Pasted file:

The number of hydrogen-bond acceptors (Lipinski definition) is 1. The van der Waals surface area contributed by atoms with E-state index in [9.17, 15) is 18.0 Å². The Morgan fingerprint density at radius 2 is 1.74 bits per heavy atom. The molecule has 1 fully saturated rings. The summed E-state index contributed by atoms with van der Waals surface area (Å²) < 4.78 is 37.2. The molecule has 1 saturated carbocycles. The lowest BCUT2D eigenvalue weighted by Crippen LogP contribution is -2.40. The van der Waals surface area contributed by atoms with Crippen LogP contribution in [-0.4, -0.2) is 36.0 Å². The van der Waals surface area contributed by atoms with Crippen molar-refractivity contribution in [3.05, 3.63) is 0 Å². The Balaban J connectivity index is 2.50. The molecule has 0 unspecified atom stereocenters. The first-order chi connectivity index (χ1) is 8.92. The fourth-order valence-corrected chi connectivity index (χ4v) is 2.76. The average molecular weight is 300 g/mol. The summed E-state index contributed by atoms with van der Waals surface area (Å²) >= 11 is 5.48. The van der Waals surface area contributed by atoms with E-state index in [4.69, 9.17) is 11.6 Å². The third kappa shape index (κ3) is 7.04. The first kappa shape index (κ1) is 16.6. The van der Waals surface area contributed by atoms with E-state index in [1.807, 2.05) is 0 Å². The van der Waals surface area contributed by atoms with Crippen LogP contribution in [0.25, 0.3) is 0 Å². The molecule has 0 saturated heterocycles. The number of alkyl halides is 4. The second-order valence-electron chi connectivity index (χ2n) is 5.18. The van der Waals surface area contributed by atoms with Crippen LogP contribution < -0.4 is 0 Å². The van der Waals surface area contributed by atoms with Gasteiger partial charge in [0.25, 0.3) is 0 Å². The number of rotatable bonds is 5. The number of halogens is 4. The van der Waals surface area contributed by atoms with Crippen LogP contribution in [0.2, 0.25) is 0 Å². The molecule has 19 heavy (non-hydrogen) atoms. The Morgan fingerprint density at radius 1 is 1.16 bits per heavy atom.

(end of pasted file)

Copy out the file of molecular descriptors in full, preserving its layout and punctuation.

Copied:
The number of hydrogen-bond acceptors (Lipinski definition) is 1. The van der Waals surface area contributed by atoms with E-state index in [9.17, 15) is 18.0 Å². The Morgan fingerprint density at radius 2 is 1.74 bits per heavy atom. The molecule has 1 fully saturated rings. The summed E-state index contributed by atoms with van der Waals surface area (Å²) < 4.78 is 37.2. The molecule has 1 saturated carbocycles. The lowest BCUT2D eigenvalue weighted by Crippen LogP contribution is -2.40. The van der Waals surface area contributed by atoms with Crippen LogP contribution in [-0.4, -0.2) is 36.0 Å². The van der Waals surface area contributed by atoms with Crippen molar-refractivity contribution in [3.05, 3.63) is 0 Å². The Balaban J connectivity index is 2.50. The molecule has 0 unspecified atom stereocenters. The first-order chi connectivity index (χ1) is 8.92. The fourth-order valence-corrected chi connectivity index (χ4v) is 2.76. The average molecular weight is 300 g/mol. The summed E-state index contributed by atoms with van der Waals surface area (Å²) >= 11 is 5.48. The van der Waals surface area contributed by atoms with E-state index in [4.69, 9.17) is 11.6 Å². The third kappa shape index (κ3) is 7.04. The first kappa shape index (κ1) is 16.6. The van der Waals surface area contributed by atoms with E-state index in [1.807, 2.05) is 0 Å². The van der Waals surface area contributed by atoms with Crippen LogP contribution in [0.25, 0.3) is 0 Å². The molecule has 0 saturated heterocycles. The number of alkyl halides is 4. The second-order valence-electron chi connectivity index (χ2n) is 5.18. The van der Waals surface area contributed by atoms with Crippen LogP contribution < -0.4 is 0 Å². The van der Waals surface area contributed by atoms with Gasteiger partial charge in [0.25, 0.3) is 0 Å². The number of rotatable bonds is 5. The number of halogens is 4. The van der Waals surface area contributed by atoms with Crippen LogP contribution in [0.2, 0.25) is 0 Å². The molecule has 19 heavy (non-hydrogen) atoms. The Morgan fingerprint density at radius 1 is 1.16 bits per heavy atom.